Buying mode is back, taking Kospi to a 33-month high
Korean shares hit a 33-month high Wednesday on a rally in bio stocks amid concerns over a flare-up of the pandemic. The won surged to a 29-month high against the dollar.
The benchmark Kospi rose 6.49 points, or 0.26 percent, to close at 2,545.64. The reading marks the highest closing since 2,568.54 points on Feb. 1, 2018.
Trading volume was moderate at about 911 million shares worth some 13.3 trillion won ($12 billion), with gainers outnumbering losers 490 to 341.
Foreigners purchased a net 95 billion won, extending their buying streak to a 10th session, while retail investors sold a net 126 billion won. Institutions bought a net 52 billion won.
"Buying mode seems to have reignited after the Kospi took a breather yesterday, with Covid-19 vaccine optimism still running high in the markets," said Hana Financial & Investment analyst Lee Young-gon.
Strong bio gains led the Kospi's gain amid surging new Covid-19 cases at home, while chip and auto heavyweights dropped.
Korea's new coronavirus cases hit a nearly three-month high Wednesday, with authorities warning that infections may further increase due to cluster infections in greater Seoul.
In Seoul, most large caps closed mixed.
Samsung Electronics lost 1.37 percent to 64,800 won, and chipmaker SK hynix slipped 0.1 percent to 98,000 won.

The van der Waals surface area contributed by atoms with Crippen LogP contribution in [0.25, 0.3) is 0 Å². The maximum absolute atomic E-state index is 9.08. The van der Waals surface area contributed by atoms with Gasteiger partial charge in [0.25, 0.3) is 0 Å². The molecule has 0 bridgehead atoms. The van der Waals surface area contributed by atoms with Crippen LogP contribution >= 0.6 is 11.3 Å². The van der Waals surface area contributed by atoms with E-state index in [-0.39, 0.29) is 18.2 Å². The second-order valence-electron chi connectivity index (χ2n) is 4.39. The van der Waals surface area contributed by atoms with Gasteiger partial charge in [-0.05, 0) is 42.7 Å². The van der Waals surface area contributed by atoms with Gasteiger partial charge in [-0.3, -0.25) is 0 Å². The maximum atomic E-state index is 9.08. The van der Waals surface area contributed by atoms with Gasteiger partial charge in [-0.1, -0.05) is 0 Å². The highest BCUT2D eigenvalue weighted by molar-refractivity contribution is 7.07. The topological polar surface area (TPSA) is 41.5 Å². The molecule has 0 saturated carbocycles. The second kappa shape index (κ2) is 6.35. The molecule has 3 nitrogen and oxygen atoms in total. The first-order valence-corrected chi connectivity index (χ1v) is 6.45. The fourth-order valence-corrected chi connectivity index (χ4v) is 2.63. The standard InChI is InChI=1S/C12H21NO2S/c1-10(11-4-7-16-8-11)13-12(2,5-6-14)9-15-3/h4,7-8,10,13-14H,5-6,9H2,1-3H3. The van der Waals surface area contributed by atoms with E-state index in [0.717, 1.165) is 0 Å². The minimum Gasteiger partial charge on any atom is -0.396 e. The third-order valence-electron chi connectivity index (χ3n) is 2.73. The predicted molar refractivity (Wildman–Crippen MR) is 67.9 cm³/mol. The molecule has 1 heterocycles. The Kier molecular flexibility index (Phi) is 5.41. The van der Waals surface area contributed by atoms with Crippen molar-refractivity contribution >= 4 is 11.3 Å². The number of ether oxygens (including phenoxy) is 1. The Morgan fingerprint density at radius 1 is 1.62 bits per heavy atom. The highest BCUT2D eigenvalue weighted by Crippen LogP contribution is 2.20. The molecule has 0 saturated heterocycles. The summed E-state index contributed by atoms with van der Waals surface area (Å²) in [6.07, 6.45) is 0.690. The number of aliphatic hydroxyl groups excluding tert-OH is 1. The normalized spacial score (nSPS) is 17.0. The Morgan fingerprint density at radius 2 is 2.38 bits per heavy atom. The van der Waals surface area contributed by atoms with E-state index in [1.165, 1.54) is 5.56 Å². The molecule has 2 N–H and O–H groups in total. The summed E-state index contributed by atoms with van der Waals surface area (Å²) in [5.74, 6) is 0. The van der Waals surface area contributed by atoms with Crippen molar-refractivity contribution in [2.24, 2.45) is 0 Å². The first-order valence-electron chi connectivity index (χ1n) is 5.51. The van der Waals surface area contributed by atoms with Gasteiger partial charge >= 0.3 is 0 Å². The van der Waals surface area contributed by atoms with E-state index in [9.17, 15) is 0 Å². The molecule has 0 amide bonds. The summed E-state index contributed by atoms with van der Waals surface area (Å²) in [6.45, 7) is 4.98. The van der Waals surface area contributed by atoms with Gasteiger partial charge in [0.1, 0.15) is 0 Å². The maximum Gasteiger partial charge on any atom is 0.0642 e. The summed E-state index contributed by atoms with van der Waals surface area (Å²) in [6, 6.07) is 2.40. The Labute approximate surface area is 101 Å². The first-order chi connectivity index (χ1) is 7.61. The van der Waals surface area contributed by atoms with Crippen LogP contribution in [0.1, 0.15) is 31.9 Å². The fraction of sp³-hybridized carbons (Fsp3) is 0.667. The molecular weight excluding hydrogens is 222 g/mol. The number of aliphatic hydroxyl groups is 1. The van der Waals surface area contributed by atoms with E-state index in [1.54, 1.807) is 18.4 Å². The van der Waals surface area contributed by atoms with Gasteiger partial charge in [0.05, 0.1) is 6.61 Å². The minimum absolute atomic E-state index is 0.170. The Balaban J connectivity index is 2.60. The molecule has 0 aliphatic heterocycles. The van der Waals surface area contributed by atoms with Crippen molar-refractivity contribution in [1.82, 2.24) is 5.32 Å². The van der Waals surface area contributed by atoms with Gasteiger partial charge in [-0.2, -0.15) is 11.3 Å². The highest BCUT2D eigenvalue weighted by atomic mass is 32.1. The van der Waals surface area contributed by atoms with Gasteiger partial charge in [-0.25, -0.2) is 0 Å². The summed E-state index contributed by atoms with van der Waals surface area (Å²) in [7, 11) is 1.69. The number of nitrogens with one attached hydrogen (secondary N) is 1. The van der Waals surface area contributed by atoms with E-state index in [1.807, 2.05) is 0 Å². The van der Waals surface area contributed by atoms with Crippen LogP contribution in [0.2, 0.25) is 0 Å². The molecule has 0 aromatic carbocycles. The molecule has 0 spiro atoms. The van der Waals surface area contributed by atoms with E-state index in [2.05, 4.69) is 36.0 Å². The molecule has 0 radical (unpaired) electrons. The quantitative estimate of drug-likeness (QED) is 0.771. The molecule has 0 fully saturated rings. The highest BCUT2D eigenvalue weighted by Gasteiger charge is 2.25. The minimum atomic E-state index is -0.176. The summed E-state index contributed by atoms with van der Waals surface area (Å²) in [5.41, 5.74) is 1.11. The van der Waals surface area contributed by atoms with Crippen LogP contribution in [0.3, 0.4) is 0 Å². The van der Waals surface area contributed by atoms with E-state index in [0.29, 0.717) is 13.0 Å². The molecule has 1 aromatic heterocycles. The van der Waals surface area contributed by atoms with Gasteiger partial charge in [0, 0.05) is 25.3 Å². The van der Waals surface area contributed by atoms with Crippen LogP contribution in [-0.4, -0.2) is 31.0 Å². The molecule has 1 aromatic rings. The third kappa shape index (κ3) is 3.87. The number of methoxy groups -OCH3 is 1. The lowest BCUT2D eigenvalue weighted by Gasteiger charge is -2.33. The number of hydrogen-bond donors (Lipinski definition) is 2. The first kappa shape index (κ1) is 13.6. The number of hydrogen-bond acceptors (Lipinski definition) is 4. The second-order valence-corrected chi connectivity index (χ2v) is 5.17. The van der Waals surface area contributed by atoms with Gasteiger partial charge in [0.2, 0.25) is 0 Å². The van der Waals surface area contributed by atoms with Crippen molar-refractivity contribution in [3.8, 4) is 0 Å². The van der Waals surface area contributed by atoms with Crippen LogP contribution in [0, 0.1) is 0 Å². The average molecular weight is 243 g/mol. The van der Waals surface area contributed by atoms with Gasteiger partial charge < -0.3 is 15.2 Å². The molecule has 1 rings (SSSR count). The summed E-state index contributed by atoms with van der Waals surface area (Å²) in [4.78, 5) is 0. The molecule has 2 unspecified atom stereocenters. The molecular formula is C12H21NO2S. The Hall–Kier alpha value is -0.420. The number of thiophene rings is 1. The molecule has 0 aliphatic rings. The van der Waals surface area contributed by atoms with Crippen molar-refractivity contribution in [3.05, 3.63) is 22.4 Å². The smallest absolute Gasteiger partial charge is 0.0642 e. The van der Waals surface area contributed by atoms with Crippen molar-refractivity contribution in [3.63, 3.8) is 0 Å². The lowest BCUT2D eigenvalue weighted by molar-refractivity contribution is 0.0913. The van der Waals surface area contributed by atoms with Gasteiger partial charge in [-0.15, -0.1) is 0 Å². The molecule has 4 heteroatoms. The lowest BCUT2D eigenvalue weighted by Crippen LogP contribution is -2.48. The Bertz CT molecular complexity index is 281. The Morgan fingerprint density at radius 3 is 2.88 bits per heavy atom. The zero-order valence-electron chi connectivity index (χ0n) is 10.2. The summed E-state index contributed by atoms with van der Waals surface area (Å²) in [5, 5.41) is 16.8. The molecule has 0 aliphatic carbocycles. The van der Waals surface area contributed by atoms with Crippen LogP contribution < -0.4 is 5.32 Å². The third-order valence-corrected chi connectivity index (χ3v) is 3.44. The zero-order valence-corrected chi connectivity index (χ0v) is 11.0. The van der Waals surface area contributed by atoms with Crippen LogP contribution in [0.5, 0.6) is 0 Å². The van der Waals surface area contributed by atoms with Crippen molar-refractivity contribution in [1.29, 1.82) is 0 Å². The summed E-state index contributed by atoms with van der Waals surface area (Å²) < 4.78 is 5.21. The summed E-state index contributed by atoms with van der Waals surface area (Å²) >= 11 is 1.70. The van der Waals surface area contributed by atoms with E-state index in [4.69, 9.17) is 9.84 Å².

Pharmaceutical firm Samsung Biologics spiked 4.91 percent to 812,000 won, and Celltrion gained 1.75 percent to 291,000 won after announcing its production expansion plan.
Naver jumped 2.18 percent to 281,000 won, with its rival Kakao up 0.97 percent to 365,500 won.
LG Chem advanced 3.35 percent to 709,000 won, and Samsung SDI gained 1.52 percent to 501,000 won.
Hyundai Motor fell 1.64 percent to 179,500 won.
The local currency closed at 1,103.8 won per dollar, down 2.8 won from the previous session's close and the highest since 1,097.8 on June 15, 2018.
The Kosdaq rose 12.27 points, or 1.46 percent, to close at 851.74.
Bond prices, which move inversely to yields, closed higher. The yield on the three-year bond lost 0.7 basis points to 0.949 percent, and the return on the 10-year bond fell 4.5 basis points to 0.85 percent.
BY LEE JEE-YOUNG, YONHAP [firstname.lastname@example.org]